When dealing with playlists in iTunes, there’s no way (at the writing of this) to delete a song from iTunes from within a playlist (especially when reviewing the recently added list). Playlists only let you remove songs from them. There’s no command to remove AND delete at the same time (an obvious flaw, but obviously not obvious to Apple Devs ). There is a way I use to “flag” songs for deletion later which some might find useful. It requires redefining that the ratings might mean. For this to work, there are only 4 star ratings (2 through to 5). For this tip, you would use the first star to flag which songs should be deleted – and it fact it’s much faster in the long run!
2 stars = In review: Song seems ok, but needs a few more listens to determine its fate (demotion or promotion).
3 stars = Not bad (low interest): Would listen to the song again if it played via a shuffled song queue. This song, though, might be skipped if played too often.
4 stars = Very good (medium interest): I could listen to this song on loop with other songs in a list for some time without getting tired of it.
5 stars = Exceptional (high interest): I could listen to this song on repeat by itself; possibly for hours.
1 star = Fit for the pit: This song is queued for deletion.
So, at some point, I can switch views to the main music list (list of all songs), sort by the star ratings, then highlight and delete the 1 star rated songs. All songs I don’t like gone in one swoop.
2 Java (falling down very slowly, except Android development is keeping it up)
5 C# (and rising)
5 C++ (this is still high due to games and high-speed requirements)
17 Visual Basic
- Java: 145 (and falling), full-time, $100k+
- .Net: 71 (and rising), full-time, $100k+
Here are some stats from over 2000 employers: http://goo.gl/lSBgAw
(% change is more informative than “what is popular *today*” searches)
Indeed.com, “one search, all jobs”: http://goo.gl/H6Ialq
Relative growth *rates* (% changes):
#1: Objective-C in the lead (because of Mac and iOS development probably)
#3: VB (probably due to MS office [there's a lot of need for this in the business world for MS office situations])
#4: Java (getting less important line-of-business apps, most likely due to C# being easier and faster to work with using the MS tools).
Finally, GitHub repository details: https://goo.gl/k41JZN
Soon, even those may also not even be needed as much: http://www.wintellect.com/devcenter/nstieglitz/5-great-features-in-es6-harmony
News companies need to stop wasting people’s time showing ads EVERY SINGLE TIME A NEW VIDEO IS CLICKED. You have no idea how ANNOYING THIS IS. It’s the sole reason I rarely ever watch news videos online. For example, the videos at “ctvnews.ca” makes people wait 30 seconds between EVERY video that only runs for 2-4 minutes on average. So, if I watch 10 technology videos (2 mins each let’s say [skipping boring parts]), that’s 5 additional solid minutes of my time just watching ads! The MOST annoying part of that is actually watching the SAME AD REPEAT ITSELF FOR ALMOST THE ENTIRE TIME!!! DO YOU REALLY HAVE TO SHOW THE SAME DAMN AD EVERY TIME I CLICK A VIDEO!? Honestly. Money hungry much? Perhaps the executives thinking they know best and being the assholes they most likely are? Or perhaps just too lazy to actually make a site worth a damn? (why make it at all if people won’t stay on it? There’s a term for this: SPAM sites – they just waste your time to make money) Don’t investors also realize that showing the same ad multiple times when I’m not interested does nothing but piss me off and make me hate them?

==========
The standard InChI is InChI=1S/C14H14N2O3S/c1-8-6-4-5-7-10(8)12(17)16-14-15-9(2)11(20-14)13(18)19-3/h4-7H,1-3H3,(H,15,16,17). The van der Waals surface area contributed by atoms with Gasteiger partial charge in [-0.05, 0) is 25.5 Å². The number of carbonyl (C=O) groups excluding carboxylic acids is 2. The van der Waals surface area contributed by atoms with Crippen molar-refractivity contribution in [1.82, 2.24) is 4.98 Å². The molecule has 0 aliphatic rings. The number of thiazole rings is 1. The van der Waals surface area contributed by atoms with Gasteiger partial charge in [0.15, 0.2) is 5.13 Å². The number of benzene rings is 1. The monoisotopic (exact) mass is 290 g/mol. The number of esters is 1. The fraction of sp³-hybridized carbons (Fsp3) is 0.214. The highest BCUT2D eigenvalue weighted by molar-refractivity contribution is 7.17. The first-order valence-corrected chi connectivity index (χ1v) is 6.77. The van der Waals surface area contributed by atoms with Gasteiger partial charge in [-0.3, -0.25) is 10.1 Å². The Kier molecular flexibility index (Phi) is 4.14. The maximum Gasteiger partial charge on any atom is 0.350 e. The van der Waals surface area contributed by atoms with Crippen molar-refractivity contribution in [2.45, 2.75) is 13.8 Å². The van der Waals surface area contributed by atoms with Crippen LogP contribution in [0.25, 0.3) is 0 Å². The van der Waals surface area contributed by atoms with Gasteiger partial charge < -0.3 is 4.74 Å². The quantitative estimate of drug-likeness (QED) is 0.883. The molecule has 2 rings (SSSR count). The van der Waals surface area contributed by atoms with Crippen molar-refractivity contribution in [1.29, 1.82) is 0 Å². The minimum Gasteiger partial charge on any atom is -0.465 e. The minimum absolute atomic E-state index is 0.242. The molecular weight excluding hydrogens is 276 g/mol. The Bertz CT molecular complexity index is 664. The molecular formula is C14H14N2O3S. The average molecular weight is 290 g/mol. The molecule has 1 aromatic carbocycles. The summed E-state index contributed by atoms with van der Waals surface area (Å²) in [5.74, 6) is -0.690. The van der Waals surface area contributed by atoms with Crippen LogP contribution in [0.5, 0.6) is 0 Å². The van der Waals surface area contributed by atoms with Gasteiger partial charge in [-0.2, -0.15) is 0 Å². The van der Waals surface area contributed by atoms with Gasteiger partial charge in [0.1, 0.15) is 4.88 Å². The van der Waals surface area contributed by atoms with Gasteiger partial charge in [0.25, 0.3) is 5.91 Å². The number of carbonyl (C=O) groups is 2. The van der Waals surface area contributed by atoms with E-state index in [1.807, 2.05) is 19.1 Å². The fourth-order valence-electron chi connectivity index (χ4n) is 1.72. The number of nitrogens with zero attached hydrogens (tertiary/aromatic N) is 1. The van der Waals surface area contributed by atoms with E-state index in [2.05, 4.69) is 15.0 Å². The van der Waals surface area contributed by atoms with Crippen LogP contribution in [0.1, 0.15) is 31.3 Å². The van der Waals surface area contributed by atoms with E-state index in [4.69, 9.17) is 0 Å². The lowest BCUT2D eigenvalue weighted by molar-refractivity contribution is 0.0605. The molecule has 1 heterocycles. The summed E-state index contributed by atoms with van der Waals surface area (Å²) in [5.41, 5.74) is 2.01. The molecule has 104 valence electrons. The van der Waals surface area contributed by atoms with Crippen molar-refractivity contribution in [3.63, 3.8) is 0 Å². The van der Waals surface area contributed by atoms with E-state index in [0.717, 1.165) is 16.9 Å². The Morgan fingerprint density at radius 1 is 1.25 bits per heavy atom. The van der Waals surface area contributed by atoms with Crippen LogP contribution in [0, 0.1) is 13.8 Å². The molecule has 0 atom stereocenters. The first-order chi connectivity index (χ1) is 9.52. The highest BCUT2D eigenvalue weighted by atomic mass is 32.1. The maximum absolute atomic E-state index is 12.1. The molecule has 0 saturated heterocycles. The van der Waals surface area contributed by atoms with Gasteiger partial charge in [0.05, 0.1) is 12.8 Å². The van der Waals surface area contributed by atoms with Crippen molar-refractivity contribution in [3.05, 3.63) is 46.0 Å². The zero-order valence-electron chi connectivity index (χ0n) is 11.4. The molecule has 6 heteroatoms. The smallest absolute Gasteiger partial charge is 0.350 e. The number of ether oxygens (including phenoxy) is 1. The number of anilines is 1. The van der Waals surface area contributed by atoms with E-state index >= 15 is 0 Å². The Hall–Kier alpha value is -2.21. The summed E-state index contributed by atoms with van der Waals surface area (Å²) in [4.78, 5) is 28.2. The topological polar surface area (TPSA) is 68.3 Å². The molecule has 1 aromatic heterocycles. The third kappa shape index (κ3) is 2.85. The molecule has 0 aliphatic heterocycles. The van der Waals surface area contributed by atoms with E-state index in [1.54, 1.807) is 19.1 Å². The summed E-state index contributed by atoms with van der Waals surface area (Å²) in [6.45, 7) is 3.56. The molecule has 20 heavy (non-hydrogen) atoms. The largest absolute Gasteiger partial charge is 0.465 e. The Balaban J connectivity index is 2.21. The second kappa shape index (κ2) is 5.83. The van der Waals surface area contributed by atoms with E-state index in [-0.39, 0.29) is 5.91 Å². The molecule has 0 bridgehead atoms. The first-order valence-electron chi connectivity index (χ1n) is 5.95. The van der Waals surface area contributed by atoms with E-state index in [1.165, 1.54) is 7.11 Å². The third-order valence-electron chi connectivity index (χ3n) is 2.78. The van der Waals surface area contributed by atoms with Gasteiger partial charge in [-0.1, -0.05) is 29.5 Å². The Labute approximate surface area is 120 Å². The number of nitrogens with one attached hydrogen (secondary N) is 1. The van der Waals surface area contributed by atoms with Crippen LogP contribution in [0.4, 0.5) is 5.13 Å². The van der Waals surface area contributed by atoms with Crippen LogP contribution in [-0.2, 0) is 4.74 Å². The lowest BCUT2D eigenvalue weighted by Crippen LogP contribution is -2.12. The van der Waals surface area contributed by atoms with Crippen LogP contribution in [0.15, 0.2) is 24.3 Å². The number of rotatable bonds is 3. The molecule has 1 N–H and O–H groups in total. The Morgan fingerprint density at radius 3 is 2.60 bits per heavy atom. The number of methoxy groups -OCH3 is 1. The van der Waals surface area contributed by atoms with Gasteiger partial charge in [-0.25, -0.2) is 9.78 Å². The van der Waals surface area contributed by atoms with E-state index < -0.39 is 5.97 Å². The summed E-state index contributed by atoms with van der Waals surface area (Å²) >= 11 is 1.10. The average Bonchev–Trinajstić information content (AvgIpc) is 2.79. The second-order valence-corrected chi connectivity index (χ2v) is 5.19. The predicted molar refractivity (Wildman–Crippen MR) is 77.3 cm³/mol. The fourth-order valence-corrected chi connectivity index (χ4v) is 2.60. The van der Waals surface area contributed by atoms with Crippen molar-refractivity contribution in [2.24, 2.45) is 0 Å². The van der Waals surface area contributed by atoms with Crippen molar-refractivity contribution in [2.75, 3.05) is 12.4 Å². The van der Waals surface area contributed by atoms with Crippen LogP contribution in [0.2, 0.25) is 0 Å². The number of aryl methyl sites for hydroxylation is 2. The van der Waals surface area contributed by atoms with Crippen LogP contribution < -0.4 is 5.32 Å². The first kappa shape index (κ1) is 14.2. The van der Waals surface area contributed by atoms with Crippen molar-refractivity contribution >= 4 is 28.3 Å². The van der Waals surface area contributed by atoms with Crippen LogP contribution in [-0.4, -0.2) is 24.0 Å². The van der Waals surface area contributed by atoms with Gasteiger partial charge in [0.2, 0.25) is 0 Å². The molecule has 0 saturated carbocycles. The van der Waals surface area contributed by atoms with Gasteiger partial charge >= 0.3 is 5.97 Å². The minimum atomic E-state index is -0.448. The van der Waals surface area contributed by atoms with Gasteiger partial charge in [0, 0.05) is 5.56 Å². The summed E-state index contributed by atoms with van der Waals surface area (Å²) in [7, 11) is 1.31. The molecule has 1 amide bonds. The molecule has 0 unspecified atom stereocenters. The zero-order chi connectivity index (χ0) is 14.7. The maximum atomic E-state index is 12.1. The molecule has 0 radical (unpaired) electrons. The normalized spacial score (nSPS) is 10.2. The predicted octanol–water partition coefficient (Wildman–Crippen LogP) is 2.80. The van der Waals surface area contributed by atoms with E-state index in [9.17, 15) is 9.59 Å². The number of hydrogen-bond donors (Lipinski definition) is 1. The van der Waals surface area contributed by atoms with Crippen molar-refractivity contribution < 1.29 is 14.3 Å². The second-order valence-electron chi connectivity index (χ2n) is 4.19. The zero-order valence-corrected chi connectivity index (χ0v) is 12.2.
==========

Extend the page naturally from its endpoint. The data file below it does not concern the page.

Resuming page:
How it should work: Listen closely, because this is only for smart people: Because visitors may skip many videos before settling on one, ONLY show ads after a PERIOD OF TIME PASSES. Ok? (sort of like YouTube). Wake up and stop living in the past. This is the internet, NOT TV.
Until this changes, I’ll continue to use my workaround – opening two separate windows and simply muting the audio on the one with the commercial while watching the other, then switching. >:)
It would seem, after much reading, that each neuron in the brain operates as a single celled organism – hence, many at the same time (in parallel). Just like the idea for building a Large Hadron Collider for splitting particles, why not also construct a large building with 1,000,000 or more CPU cores, in which each core simulates a single neuron? Then we can try to mimic brains of insects at least.